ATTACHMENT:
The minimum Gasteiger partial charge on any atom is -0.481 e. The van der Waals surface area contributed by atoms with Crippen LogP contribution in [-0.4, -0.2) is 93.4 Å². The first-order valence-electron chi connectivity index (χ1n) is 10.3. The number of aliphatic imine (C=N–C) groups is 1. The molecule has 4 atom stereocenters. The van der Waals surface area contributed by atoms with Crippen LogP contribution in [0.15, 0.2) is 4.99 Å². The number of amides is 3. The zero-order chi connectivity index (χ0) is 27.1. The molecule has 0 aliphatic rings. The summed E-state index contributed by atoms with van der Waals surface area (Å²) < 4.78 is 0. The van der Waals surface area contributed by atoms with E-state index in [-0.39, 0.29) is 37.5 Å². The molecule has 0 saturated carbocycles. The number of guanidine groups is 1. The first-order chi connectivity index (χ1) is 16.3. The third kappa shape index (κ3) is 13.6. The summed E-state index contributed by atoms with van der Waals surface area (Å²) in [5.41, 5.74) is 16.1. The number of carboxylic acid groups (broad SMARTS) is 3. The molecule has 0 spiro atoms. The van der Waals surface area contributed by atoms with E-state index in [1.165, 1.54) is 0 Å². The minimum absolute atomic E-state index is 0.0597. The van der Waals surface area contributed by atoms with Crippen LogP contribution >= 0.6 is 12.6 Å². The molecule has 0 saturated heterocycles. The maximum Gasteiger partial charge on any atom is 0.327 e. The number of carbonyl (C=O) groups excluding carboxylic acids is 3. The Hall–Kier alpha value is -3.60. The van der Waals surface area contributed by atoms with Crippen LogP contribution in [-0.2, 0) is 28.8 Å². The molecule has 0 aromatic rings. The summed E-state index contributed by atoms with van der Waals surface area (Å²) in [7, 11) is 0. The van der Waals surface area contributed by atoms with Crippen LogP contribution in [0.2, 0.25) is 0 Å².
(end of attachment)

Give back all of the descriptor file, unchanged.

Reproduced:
The minimum Gasteiger partial charge on any atom is -0.481 e. The van der Waals surface area contributed by atoms with Crippen LogP contribution in [-0.4, -0.2) is 93.4 Å². The first-order valence-electron chi connectivity index (χ1n) is 10.3. The number of aliphatic imine (C=N–C) groups is 1. The molecule has 4 atom stereocenters. The van der Waals surface area contributed by atoms with Crippen LogP contribution in [0.15, 0.2) is 4.99 Å². The number of amides is 3. The zero-order chi connectivity index (χ0) is 27.1. The molecule has 0 aliphatic rings. The summed E-state index contributed by atoms with van der Waals surface area (Å²) < 4.78 is 0. The van der Waals surface area contributed by atoms with E-state index in [-0.39, 0.29) is 37.5 Å². The molecule has 0 saturated carbocycles. The number of guanidine groups is 1. The first-order chi connectivity index (χ1) is 16.3. The third kappa shape index (κ3) is 13.6. The summed E-state index contributed by atoms with van der Waals surface area (Å²) in [5.41, 5.74) is 16.1. The number of carboxylic acid groups (broad SMARTS) is 3. The molecule has 0 spiro atoms. The van der Waals surface area contributed by atoms with E-state index in [1.165, 1.54) is 0 Å². The minimum absolute atomic E-state index is 0.0597. The van der Waals surface area contributed by atoms with Crippen LogP contribution >= 0.6 is 12.6 Å². The molecule has 0 saturated heterocycles. The maximum Gasteiger partial charge on any atom is 0.327 e. The number of carbonyl (C=O) groups excluding carboxylic acids is 3. The Hall–Kier alpha value is -3.60. The van der Waals surface area contributed by atoms with Crippen LogP contribution in [-0.2, 0) is 28.8 Å². The molecule has 0 aromatic rings. The summed E-state index contributed by atoms with van der Waals surface area (Å²) in [7, 11) is 0. The van der Waals surface area contributed by atoms with Crippen LogP contribution in [0.2, 0.25) is 0 Å².